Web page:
In a clinical trial, patients receiving the diabetes drug liraglutide, which contains a satiety hormone, had double the chance of shedding blubber than those prescribed the anti-obesity drug Orlistat which goes under the trade name of Xenical. Liraglutide is good at curbing hunger according to a report written by an expert who just happened to be paid by the manufacturers of the drug. At a whopping £500 for a six months course, the drug is likely to be unpopular, as it has to be injected daily. It works by producing more insulin in the body and telling the brain to stop eating.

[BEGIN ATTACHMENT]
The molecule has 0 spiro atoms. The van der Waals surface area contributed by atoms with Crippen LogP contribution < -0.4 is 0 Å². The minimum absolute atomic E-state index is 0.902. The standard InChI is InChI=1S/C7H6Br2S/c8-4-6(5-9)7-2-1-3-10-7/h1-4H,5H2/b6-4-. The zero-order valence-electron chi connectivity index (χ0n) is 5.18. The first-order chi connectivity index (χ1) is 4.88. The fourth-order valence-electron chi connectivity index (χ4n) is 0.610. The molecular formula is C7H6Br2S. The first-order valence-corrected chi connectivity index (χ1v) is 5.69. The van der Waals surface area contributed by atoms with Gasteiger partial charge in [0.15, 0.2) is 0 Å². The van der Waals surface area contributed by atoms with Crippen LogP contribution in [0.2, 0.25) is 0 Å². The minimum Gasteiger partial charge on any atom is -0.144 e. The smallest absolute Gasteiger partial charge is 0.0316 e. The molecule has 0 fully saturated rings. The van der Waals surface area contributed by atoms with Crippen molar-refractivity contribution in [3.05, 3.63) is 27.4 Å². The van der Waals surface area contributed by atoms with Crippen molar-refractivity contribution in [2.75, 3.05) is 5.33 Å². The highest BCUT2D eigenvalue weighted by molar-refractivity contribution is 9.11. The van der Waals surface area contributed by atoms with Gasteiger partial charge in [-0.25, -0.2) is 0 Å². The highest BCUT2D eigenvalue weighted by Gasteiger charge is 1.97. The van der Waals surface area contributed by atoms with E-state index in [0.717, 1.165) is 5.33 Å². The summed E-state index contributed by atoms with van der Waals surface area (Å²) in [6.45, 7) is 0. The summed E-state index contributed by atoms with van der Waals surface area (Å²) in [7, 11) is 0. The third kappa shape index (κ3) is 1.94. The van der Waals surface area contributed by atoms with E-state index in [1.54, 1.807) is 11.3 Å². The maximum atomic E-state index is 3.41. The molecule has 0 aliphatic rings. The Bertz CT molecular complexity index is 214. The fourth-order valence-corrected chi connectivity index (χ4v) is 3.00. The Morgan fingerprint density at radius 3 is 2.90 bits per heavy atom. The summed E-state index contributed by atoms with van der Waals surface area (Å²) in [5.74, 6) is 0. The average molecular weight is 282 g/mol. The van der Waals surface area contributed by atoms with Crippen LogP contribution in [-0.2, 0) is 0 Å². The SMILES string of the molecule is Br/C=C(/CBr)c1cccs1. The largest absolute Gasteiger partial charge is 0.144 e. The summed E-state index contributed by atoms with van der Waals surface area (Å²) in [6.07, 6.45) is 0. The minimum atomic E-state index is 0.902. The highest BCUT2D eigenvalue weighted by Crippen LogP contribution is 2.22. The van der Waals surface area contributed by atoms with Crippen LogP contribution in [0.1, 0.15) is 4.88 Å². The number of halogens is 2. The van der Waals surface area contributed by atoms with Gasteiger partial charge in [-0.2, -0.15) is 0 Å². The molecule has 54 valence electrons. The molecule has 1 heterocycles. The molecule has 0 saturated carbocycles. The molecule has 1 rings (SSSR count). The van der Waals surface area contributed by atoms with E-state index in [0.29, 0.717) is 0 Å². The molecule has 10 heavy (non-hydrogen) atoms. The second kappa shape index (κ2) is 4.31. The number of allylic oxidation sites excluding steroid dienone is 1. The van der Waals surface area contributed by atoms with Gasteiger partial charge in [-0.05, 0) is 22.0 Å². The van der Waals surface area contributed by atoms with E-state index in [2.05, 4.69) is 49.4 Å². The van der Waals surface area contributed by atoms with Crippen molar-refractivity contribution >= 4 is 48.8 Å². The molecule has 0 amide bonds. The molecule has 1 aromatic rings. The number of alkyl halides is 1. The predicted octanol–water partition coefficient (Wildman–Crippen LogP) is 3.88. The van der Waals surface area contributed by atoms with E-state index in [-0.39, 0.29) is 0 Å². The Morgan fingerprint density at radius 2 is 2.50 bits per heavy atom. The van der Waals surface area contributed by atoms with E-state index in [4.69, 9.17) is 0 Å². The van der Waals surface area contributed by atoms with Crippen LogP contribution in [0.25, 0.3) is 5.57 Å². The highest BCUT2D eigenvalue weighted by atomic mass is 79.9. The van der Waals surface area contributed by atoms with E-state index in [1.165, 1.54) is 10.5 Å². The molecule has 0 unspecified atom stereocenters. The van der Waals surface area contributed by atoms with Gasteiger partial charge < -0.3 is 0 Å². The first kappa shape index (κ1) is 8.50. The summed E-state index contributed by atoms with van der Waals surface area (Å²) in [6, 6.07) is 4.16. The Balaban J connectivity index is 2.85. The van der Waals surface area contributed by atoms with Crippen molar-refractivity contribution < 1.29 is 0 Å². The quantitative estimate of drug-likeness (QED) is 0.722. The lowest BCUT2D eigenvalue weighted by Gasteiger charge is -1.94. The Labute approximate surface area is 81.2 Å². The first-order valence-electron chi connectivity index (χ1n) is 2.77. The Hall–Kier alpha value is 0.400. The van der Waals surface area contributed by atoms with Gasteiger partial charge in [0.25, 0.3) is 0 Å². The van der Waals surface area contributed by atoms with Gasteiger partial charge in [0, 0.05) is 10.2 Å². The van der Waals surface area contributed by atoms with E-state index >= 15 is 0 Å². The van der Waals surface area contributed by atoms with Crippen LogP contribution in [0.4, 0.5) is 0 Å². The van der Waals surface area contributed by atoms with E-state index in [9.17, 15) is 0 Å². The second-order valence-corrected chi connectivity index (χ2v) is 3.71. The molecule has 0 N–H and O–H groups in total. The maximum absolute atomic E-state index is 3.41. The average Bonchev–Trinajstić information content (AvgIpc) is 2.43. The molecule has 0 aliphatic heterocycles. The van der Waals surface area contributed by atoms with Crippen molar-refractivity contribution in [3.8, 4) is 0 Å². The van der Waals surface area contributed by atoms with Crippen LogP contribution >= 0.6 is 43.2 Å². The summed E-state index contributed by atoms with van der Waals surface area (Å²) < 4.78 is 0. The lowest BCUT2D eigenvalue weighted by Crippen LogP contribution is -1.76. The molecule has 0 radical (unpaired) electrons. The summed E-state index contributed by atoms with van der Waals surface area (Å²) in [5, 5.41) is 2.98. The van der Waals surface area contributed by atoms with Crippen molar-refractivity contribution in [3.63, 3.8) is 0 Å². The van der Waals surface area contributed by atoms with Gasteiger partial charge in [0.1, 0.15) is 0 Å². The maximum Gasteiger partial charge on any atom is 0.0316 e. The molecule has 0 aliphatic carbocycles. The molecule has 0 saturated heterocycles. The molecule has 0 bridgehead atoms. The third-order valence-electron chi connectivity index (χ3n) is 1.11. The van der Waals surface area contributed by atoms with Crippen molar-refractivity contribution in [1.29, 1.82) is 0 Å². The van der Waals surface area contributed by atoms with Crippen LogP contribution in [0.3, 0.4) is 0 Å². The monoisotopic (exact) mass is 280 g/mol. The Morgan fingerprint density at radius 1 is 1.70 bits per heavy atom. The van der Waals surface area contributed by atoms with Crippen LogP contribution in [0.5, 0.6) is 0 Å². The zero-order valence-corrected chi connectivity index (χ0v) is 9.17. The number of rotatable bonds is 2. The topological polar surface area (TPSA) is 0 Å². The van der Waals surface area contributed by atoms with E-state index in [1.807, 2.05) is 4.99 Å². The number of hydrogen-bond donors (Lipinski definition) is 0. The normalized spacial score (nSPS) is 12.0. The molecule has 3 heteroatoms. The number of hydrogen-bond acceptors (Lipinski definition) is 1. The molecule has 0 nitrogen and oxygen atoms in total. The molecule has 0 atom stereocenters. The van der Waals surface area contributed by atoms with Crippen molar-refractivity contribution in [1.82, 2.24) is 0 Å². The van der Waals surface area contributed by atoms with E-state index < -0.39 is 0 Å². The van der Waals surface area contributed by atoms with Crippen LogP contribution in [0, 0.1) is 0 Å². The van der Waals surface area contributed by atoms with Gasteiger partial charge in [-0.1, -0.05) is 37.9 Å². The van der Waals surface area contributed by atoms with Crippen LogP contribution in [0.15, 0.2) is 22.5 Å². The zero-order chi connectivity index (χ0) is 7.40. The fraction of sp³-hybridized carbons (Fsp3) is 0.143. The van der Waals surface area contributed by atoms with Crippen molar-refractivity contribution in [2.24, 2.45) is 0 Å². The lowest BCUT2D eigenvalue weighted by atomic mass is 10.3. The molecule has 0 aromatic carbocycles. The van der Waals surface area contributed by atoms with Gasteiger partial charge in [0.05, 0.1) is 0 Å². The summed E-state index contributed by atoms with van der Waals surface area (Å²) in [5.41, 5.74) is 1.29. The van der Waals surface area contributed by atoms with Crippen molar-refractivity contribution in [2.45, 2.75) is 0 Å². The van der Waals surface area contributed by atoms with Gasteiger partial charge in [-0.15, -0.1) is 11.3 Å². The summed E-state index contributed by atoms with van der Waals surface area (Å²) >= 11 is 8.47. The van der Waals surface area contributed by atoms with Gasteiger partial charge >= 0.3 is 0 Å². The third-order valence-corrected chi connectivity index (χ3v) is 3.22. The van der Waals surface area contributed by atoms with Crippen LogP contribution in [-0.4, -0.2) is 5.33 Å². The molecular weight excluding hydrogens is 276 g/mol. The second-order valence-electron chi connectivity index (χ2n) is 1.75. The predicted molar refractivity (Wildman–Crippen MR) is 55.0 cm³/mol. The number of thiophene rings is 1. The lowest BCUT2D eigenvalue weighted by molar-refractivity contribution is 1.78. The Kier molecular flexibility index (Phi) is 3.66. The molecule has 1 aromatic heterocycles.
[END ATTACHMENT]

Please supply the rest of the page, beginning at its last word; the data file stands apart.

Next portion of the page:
The search is on for the most effective way of treating obesity and its accompanying health risks: in the UK alone it's estimated that more than half of all men and women will end up obese if current trends continue. And whichever pharmaceutical giant comes up with a magic pill to shed the pounds stands to make billions. It’s also a reason why other cheaper and more effective treatments aren’t considered more often such as taking more exercise, wiring up jaws, hypnotising big eaters or fitting gastric bands.
Of course, there is a very large test group of patients who have already been involved in top-secret clinical trials being conducted by the NHS. A treatment has been developed that offers a 100% success rate in reducing obesity and has virtually no side effects. It simply involves physical restraining patients and feeding them a strict diet of NHS food.